How come no one is questioning my nerd credentials before I'm allowed on a showroom floor? Where's the passionate rant about people who look like comic book geeks but know more about the Golden Age of Broadway than the origins of Marvel and DC? Is the intrusion of attractive women so offensive to the fan world that we have to start defining who does or does not qualify as a fan?

And what about those lady cosplayers who spend weeks designing their costumes? Do you really think they arbitrarily choose the skimpiest costume they can find and go to work? Any cosplayer worth their weight knows that you need to adapt the costume to fit a real human body and work with a character you can actually sell in a believable way on the floor. Is it that much of a stretch to think a real Batman fan might dress as Poison Ivy because she likes the character, is confident in her legs, but wants the freedom to mask parts of her upper bodies with the vines and flowers for comfort and confidence?

Let's swing back around to the instigator of the social media blow-up. Do I think Tony Harris is a misogynist? No. He is genuinely one of the few male comic book creators who actually covers up his female characters and avoids the broken anatomy of an Escher Girls' post. I think he's very passionate about the issue and didn't choose his words as well as he could have. He's frustrated because people are projecting the image of the T&A comic book industry onto his work because of a post on female cosplay.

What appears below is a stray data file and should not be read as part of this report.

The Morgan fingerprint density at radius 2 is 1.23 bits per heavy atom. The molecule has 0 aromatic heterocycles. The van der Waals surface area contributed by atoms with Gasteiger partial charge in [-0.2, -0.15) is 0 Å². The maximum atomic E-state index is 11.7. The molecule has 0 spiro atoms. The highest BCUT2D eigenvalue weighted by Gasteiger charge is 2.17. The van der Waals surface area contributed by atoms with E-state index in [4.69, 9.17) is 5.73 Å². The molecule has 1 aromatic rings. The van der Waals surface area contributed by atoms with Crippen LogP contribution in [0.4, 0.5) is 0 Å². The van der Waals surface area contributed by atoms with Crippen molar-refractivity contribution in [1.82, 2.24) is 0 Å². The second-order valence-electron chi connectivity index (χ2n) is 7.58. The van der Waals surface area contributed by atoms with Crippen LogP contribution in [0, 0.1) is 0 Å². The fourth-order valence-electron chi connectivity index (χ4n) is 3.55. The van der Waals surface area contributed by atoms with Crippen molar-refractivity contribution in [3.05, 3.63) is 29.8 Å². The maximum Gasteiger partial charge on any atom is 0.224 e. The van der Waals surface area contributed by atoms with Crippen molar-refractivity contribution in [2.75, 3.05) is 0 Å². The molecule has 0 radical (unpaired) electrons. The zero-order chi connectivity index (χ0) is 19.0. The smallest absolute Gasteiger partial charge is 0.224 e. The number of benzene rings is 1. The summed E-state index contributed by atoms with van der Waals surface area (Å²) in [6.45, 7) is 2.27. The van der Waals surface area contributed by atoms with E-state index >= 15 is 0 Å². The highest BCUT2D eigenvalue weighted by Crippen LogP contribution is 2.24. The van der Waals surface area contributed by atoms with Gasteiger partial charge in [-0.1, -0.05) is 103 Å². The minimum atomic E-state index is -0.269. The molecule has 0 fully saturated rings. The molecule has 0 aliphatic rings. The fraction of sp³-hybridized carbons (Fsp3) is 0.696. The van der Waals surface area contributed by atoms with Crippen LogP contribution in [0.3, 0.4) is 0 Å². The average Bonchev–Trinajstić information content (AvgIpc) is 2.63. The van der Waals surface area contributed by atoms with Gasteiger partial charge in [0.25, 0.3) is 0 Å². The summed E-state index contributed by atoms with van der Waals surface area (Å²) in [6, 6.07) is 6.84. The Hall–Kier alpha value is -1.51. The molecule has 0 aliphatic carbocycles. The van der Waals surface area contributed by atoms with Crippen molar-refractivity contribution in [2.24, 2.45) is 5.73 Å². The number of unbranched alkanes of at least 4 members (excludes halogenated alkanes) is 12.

There is a kernel of truth in his rant and it falls into the same category as the booth babes argument. They're a slim minority, but there are models and actresses hired by various companies to cosplay at conventions to promote a new product or service. They walk around the show floor like normal fans and then whip out a business card or say canned ad-speak when you talk to them. Most of the cosplayers are not these people, but it only takes a few bad encounters with the more aggressive hired guns to make you question why someone is really dressed a certain way.

There are attention seekers in all walks of life. Reality TV has made celebrities out of people who did nothing but act stupid in front of a camera. They turned their foibles into enterprises and now every Phoebe Price in the world will do anything to get attention in crowded public spaces. They're another minority, but perhaps a more insidious one at a fan event.

Do I agree with Harris' argument? Absolutely not.

I want conventions to be all inclusive. I've met some of the smartest and kindest people I know at conventions just by having an open mind and accepting them for who they are. This includes cosplayers who struggle to walk into a panel without getting catcalls from fans who think they're entitled to behave however they want at a convention.

I've yet to be at a convention that says it's ok to grope, grab, hoot at, and photograph everyone you want to, yet a certain minority of fans will become very aggressive if you decline a photo-op on the way to the bathroom.

What I'm getting at is this. Does anyone really want the job of creating a fan purity test to say who can and cannot engage with a convention in a certain way? If you show your fandom by literally wearing it, go right ahead. This kind of argument does nothing but divide the culture and make fools of people online who jump to conclusions without thinking.

What do you think of Tony Harris' comments? Or the focus on cosplay at conventions and geek culture in general? Sound off below.